Both autoimmune pancreatitis (AIP) and pancreatic cancer frequently present with obstructive jaundice. However, AIP is a rare disease and its diagnosis carries vastly different therapeutic and prognostic implications compared with that of pancreatic cancer. The clinical challenge is to distinguish AIP from pancreatic cancer, because the price of misdiagnosis can be heavy. Recently, two strategies for differentiating AIP from pancreatic cancer were published, one from Japan and the other from the United States. The Japanese strategy relies on cross-sectional imaging, endoscopic retrograde pancreatogram, and serum IgG4. The American strategy uses imaging (CT scan), serology (serum IgG4), and evidence of other organ involvement (on CT scan) as the first tier of tests. If the differentiation cannot be made by these methods, a core biopsy of the pancreas, steroid trial, or surgical resection is recommended. The two strategies reflect differences in clinical practice and local preferences in the use of certain diagnostic tests. However, both strategies require thorough familiarity with the diseases and the tests being used.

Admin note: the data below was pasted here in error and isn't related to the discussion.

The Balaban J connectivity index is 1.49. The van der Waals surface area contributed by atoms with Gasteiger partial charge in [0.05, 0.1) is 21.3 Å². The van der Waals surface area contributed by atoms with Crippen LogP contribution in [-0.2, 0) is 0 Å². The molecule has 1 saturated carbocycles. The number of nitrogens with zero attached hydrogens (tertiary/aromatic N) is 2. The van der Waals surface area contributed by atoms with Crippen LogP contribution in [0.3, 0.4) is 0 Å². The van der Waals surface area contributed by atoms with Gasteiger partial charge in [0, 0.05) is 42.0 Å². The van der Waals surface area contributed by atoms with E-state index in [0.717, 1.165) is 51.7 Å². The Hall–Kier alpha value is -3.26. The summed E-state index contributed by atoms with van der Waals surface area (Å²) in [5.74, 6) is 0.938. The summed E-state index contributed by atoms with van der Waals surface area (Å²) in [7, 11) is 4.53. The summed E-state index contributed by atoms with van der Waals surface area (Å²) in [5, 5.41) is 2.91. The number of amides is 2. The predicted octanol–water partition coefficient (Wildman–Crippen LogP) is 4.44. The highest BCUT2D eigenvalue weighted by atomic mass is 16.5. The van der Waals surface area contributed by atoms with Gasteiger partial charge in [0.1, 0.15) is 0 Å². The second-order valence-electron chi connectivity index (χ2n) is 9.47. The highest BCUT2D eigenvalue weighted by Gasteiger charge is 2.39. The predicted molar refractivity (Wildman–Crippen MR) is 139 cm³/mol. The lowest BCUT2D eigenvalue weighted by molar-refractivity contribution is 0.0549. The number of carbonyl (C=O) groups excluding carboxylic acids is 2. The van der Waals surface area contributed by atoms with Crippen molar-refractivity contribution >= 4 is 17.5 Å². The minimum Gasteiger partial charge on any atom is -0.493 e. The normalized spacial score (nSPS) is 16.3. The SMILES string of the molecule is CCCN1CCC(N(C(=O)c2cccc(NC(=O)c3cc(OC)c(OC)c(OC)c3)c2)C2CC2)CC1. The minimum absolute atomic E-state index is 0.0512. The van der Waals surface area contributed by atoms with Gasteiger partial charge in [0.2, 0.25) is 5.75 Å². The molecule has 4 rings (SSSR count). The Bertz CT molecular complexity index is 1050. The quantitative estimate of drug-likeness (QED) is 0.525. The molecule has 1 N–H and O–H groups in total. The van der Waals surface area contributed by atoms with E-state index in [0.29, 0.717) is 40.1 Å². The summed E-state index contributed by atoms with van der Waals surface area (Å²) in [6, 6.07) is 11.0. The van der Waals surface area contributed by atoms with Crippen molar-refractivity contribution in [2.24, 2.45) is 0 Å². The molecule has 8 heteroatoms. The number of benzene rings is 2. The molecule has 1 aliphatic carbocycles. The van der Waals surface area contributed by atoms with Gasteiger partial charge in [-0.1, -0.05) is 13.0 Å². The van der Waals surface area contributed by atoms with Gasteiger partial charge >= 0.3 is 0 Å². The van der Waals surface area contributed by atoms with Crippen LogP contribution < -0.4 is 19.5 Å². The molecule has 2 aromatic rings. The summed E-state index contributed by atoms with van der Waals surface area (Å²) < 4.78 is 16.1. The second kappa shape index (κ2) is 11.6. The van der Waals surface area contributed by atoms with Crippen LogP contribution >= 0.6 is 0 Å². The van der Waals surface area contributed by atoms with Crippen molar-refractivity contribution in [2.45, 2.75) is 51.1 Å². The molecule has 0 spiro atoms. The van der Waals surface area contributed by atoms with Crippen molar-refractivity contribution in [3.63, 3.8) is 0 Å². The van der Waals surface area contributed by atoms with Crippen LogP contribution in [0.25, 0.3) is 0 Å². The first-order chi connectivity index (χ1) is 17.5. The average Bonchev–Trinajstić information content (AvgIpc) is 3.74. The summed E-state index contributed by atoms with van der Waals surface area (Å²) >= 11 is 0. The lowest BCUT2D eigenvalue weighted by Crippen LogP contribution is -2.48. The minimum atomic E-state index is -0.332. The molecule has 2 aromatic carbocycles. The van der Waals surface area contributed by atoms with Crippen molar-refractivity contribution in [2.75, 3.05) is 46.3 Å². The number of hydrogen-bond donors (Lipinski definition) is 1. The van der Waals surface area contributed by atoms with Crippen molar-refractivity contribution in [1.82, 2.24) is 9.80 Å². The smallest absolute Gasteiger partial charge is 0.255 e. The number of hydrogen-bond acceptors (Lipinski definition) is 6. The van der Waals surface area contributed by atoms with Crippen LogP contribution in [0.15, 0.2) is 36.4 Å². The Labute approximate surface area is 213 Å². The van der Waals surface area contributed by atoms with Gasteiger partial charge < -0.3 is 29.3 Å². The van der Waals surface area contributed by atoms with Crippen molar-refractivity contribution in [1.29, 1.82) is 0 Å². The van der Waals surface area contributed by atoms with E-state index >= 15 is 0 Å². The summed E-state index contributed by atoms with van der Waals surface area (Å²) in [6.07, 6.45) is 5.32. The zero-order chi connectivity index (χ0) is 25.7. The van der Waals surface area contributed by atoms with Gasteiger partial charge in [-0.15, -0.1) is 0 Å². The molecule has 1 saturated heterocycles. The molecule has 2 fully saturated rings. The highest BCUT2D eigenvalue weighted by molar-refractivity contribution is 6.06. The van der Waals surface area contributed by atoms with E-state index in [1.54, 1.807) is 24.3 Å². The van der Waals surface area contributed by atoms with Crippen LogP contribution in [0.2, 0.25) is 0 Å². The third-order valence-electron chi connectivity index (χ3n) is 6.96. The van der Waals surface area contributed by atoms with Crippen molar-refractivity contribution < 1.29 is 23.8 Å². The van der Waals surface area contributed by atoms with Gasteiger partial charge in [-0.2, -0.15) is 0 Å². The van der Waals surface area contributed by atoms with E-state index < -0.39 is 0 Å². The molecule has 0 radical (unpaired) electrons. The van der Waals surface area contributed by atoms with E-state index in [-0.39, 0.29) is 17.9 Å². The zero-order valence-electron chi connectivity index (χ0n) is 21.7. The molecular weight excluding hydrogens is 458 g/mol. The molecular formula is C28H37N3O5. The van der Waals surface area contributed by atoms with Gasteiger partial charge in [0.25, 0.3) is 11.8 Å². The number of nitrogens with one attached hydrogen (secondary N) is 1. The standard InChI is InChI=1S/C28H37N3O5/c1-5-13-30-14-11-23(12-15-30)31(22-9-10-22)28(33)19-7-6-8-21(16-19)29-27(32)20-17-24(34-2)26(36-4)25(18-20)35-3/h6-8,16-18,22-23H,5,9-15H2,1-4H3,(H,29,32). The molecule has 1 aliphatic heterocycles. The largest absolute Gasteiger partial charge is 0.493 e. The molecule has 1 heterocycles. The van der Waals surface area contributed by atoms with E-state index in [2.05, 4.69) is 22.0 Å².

- Autoimmune pancreatitis type 1
- Autoimmune pancreatitis type 2
- Chronic pancreatitis
- Idiopathic duct centric pancreatitis
- Lymphoplasmacytic sclerosing pancreatitis
ASJC Scopus subject areas